Putting the “Science” in “Science Fiction” – 3D Printing

December 12, 2013 9:55 am Views: 2705

Advances in technology are most often applied to the manufacturing sector. Whether it involves new materials, more advanced construction techniques, plasma or nanotechnology, this sector is quick to adapt to the possibilities offered by new technologies. Although the materials and techniques of manufacturing may change, the role it plays in society has remained static for centuries, with large factories making products for mass consumption. However, new technologies are available that may change the way goods are made.

In my nanotech manufacturing blog, I mentioned 3D printers in passing, but the potential of these devices deserves a more in-depth exploration. 3D printers work on the same principle as conventional ink printers, laying down material in order to create a structure, but these printers differ in material and function. While conventional printers work by laying ink down onto a piece of paper, a 3D printer extrudes solid material in a three- dimensional pattern in order to create a free-standing object. Most current 3D printers use extruded plastic, but other materials are also possible and provide different advantages and disadvantages. When in operation, a 3D printer uses a mechanical arm to lay down the material in whatever shape is desired. This technology has existed for some time, but it is only recently that advancements have made them commercially affordable. Although high-quality 3D printers are usually in the thousands of dollars range, this price is drastically decreasing, to the extent where a recent Kickstarter offered a kit for backers to build their own 3D printer for $325. As this technology becomes cheaper, easier to use, and more precise, it opens up many exciting possibilities.

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One of the huge advantages of 3D printing is that it allows people to affordably create personalized items singly or in small batches. Where before it would be extremely expensive to create molds or manufacturing templates to produce an item, now anyone who has access to a 3D printer and a computer file containing their creation can build it. This offers unique possibilities to individuals and businesses, allowing entirely new business models that did not exist before. An example of this is a sadly postponed Kickstarter project for the creation of models and miniatures. The plan for this business is to affordably allow people to create personalized models to their specifications, rather than relying on store-bought kits. This offers many new and exciting possibilities for people interested in model-building.

3D printing offers many possibilities for people who want to create personalized products, but it offers even more benefits to fields where each product was already custom-made. An unexpected use of this technology can be seen in the fashion industry, with some companies producing fully articulated plastic dresses. However, an even more surprising example of this is in the medical field, which is already seeing many uses for this technology. Due to the difference in size and body shape, many things in the medical field must be built specifically for a single patient, and 3D printing offers a way to do this more easily and less expensively. Even something as simple as a cast must be fitted to an individual person, but 3D printing is already offering a way to make casts that are lighter, less confining, and allow access to the limb. This is done by printing a plastic latticework that is placed around the broken limb, providing the support of a cast that fits perfectly and does not cause the discomfort of conventional casts.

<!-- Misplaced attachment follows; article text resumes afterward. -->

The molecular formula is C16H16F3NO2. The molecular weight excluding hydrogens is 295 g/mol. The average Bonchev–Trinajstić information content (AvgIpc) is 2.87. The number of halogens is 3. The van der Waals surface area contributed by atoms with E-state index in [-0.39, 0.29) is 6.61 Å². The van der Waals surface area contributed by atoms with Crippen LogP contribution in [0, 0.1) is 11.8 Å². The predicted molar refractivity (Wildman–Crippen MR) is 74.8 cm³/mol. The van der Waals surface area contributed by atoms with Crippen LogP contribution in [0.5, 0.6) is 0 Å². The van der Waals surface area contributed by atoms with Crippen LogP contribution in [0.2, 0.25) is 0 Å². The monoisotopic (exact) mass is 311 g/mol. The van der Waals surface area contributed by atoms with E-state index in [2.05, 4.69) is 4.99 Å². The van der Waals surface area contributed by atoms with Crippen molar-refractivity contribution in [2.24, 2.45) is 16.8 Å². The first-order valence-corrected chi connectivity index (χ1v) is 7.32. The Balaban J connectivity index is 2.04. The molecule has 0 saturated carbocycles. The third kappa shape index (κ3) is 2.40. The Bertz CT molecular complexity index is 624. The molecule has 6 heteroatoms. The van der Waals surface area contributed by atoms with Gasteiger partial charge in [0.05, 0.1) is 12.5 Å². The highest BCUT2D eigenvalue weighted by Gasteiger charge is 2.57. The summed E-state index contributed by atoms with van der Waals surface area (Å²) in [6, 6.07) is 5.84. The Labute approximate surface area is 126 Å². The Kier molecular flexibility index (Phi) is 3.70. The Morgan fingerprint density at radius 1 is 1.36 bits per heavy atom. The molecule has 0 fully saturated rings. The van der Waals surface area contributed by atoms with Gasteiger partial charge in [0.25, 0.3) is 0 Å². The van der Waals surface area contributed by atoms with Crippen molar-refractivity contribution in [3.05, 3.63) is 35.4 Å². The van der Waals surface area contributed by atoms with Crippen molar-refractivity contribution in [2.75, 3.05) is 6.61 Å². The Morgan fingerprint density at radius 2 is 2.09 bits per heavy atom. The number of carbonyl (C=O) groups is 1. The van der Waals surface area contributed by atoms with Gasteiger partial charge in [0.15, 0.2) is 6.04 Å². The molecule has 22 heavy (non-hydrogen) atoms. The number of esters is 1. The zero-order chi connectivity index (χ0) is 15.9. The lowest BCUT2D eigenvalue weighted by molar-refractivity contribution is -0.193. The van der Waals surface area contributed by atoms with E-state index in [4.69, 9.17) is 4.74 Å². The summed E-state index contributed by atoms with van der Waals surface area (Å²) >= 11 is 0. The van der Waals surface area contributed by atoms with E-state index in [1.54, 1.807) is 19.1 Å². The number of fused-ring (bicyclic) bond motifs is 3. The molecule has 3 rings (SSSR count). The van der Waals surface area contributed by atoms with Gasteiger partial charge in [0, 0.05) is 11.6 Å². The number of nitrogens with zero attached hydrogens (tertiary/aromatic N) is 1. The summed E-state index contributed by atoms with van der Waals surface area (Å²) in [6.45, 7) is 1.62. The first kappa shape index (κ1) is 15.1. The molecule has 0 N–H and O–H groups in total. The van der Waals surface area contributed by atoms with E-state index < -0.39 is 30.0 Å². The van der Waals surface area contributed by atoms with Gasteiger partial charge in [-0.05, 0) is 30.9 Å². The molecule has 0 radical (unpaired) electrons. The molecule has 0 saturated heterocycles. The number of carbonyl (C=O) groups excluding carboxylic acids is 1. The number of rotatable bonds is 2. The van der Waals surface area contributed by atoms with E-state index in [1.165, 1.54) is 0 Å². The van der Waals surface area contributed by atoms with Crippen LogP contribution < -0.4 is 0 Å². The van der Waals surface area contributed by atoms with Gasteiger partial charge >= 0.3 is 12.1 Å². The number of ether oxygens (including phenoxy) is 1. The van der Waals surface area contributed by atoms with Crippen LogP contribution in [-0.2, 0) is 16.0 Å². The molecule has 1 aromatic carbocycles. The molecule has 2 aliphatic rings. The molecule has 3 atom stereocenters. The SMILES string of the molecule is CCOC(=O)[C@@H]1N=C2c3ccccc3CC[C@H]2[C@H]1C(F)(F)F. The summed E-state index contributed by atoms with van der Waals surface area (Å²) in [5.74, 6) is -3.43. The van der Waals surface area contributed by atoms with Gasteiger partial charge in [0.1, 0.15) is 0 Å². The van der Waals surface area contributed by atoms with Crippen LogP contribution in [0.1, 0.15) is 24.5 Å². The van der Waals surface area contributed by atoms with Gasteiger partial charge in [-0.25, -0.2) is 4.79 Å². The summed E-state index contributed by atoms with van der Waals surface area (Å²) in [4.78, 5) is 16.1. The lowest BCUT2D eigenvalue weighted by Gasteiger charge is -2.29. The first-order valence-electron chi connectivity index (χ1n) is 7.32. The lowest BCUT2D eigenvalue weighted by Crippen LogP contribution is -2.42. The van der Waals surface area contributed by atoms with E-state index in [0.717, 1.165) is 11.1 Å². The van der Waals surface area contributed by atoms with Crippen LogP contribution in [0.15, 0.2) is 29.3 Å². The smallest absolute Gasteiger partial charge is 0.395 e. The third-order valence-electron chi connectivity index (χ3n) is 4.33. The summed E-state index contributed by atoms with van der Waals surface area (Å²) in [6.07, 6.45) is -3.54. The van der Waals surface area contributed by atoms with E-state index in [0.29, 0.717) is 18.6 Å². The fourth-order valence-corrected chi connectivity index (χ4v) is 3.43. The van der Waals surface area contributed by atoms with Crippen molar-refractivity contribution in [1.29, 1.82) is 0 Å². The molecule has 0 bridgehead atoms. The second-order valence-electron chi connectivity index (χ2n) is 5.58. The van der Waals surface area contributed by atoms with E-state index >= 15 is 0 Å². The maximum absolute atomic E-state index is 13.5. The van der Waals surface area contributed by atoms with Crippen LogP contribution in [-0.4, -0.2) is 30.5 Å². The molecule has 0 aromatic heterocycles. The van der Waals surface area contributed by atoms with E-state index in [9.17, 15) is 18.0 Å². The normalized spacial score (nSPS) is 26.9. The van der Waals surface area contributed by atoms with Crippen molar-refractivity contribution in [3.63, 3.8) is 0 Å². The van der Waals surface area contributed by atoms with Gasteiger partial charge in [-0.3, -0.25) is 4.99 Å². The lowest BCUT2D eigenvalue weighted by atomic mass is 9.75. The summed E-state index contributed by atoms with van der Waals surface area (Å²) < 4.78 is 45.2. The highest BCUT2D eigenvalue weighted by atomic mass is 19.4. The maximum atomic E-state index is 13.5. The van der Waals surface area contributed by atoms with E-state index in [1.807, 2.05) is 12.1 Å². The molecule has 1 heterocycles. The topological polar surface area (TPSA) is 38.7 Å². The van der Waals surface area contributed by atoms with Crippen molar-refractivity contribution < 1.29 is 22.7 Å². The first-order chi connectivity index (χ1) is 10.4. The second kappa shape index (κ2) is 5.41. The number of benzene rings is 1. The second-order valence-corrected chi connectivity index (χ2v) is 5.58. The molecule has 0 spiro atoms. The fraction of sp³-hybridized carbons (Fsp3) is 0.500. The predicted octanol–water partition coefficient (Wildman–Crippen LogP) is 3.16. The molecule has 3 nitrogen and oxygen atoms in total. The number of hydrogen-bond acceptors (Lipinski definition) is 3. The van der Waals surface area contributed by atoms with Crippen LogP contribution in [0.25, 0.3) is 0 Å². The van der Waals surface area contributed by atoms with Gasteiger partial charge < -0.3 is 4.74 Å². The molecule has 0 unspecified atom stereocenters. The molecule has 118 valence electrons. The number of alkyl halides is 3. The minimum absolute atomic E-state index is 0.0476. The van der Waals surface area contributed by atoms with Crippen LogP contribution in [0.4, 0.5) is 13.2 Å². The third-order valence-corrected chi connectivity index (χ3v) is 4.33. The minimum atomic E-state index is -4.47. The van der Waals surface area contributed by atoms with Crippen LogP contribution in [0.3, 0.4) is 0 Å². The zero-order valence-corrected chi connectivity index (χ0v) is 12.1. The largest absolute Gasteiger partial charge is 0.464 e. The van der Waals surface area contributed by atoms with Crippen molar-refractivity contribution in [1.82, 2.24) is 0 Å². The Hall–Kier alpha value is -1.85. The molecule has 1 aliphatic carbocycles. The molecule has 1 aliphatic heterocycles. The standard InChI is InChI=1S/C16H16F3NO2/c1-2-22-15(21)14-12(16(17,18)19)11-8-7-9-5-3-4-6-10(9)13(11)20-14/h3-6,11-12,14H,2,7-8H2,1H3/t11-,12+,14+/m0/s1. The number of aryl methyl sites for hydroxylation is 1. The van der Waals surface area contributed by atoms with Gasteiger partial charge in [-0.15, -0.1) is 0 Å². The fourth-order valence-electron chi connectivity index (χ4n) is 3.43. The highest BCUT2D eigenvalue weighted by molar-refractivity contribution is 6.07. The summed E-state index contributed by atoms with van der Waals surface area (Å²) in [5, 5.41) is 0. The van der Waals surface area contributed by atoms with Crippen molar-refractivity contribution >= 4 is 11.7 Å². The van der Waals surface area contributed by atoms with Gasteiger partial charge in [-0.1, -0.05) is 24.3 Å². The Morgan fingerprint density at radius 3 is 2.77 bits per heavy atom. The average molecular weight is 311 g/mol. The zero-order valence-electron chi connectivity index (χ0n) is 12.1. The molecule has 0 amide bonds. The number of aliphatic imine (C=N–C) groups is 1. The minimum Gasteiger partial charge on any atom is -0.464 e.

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Another area of medicine where customization is vital is in the creation of artificial limbs. The use of 3D printing allows a much cheaper and faster method of creating a replacement limb; new versions may be easily crafted as the user grows. An example of this is a man who created a 3D printed prosthetic hand for his son that only cost $10, in comparison to conventional versions that can run into the tens of thousands of dollars. 3D printing is also being suggested for reducing the cost and time of creating glass eyes, and has even been used in the veterinary field to provide a duck with a prosthetic foot. Medical researchers even hope to combine 3D printing technology with cultured cells in order to create replacement organs for people with serious injuries.

This technology also offers interesting possibilities in the research and education fields, such as combining 3D printing with x-ray or magnetic scanners in order to print an anatomically accurate replica skeleton of an animal that is still alive. Some medical personnel believe that this technology can be used on individual patients in order to allow doctors to closely examine a damaged organ without requiring surgery.

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The ceiling is truly the limit for 3D printing technology, and as it becomes cheaper and more easily available, it stands a very real chance of changing the entire manufacturing industry. Instead of buying generic goods, 3D printing allows people to create customized versions in their own homes, as well as offering possibilities to fields like medicine and education that have never existed before.

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